RE: Sprint v. Cogent, some clarity & facts

From: Tomas L. Byrnes (no email)
Date: Tue Nov 04 2008 - 11:51:19 EST

  • Next message: Patrick W. Gilmore: "Re: Sprint v. Cogent, some clarity & facts"

    The concept of "Transit Free" is a political failure, not a technical

    The protocols are designed, and the original concept behind the Internet
    is, to propagate all reachability via all paths. IE to use Transit if
    peering fails.

    Not doing so is a policy decision that breaks the redundancy in the
    original design.

    >-----Original Message-----
    >From: Patrick W. Gilmore [mailto:]
    >Sent: Tuesday, November 04, 2008 8:10 AM
    >To: NANOG list
    >Subject: Re: Sprint v. Cogent, some clarity & facts
    >On Nov 4, 2008, at 11:02 AM, David Schwartz wrote:
    >> Patrick W. Gilmore wrote:
    >>> On Nov 4, 2008, at 9:49 AM, David Freedman wrote:
    >>>>> 2. The Internet cannot "route around" de-peering
    >>>>> I know everyone believes "the Internet routes around failures".
    >>>>> While
    >>>>> occasionally true, it does not hold in this case. To "route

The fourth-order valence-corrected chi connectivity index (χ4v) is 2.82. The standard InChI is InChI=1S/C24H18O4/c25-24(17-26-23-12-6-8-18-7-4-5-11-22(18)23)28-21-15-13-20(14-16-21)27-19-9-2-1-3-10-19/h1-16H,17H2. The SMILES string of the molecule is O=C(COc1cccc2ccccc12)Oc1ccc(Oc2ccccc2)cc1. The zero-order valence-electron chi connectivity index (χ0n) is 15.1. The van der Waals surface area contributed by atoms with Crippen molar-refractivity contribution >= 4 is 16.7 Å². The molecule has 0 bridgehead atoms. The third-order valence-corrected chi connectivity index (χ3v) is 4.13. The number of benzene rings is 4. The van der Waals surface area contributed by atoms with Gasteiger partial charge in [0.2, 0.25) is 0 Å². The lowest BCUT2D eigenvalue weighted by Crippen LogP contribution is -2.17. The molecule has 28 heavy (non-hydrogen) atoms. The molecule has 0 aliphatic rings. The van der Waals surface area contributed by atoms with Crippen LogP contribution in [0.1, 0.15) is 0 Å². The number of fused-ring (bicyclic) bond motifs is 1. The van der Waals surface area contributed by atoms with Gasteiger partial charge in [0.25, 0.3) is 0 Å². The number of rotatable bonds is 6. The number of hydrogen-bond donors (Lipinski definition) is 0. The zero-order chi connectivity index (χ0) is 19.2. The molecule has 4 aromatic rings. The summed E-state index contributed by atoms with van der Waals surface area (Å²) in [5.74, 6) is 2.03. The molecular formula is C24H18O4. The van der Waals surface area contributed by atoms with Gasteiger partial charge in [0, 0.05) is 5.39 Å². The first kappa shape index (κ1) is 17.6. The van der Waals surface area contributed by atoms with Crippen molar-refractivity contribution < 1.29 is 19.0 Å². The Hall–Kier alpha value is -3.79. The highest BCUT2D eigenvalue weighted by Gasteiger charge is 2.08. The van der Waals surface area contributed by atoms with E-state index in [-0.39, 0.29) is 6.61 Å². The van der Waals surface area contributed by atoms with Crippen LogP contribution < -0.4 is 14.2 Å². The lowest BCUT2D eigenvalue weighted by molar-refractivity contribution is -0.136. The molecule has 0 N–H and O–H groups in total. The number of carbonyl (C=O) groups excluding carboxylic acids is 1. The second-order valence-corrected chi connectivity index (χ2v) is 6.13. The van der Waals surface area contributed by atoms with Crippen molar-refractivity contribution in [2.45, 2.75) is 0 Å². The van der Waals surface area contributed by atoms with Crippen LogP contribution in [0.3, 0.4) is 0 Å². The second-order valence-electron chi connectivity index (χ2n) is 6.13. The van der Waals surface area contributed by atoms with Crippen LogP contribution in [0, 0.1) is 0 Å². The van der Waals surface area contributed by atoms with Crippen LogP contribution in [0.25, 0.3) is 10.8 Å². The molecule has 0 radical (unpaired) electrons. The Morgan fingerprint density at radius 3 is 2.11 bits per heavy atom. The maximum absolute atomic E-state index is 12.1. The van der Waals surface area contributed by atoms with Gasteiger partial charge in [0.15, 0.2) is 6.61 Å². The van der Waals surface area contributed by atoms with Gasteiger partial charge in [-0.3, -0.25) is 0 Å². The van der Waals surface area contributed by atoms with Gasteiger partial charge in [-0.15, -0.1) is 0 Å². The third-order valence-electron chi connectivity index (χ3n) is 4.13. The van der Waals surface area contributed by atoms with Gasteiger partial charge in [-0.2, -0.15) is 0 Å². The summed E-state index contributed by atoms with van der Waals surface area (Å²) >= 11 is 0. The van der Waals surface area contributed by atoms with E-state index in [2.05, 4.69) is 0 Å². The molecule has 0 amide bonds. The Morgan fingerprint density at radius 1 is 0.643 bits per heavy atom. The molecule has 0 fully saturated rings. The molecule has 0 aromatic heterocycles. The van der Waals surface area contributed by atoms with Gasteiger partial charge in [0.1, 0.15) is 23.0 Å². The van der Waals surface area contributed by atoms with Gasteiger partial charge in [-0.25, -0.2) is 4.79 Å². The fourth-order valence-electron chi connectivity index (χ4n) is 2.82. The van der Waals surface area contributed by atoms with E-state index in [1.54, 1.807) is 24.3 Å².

>>>>> around" the
    >>>>> "failure" would require transit. See item #1.
    >>>> The internet "routes around" technical failures, not political
    >>> If two transit free networks have a technical failure which disables
    >>> all peering between them, the Internet cannot route around it.
    >> Sure it can. The traffic just flows through any of the providers
    >> that still
    >> have reliable high-bandwidth connectivity to both of those providers.
    >> Unless, of course, a pre-existing political failure prohibits this
    >> traffic.
    >> The Internet can't route around that political failure.
    >Perhaps you missed the "transit free" part.
    >If Sprint & UUNET have a technical failure causing all peering to go
    >down, Level 3 will not magically transport packets between the two,
    >despite the fact L3 has "reliable high-bandwidth connectivity to both
    >of those providers". How would you propose L3 bill UU & Sprint for
    >it? On second thought, don't answer that, I don't think it would be a
    >useful discussion.
    >Or are you claiming the fact every network does not give every other
    >network transit a "political failure". If you are, we should agree to
    >disagree and move on.
    >> From a technical standpoint, the Internet is always suffering from
    >> multiple
    >> political failures. This leaves it vulnerable to small technical
    >> failures it
    >> could otherwise route around.
    >See above. I do not think it is a "political failure" that I do not
    >give you free transit.

  • Next message: Patrick W. Gilmore: "Re: Sprint v. Cogent, some clarity & facts"

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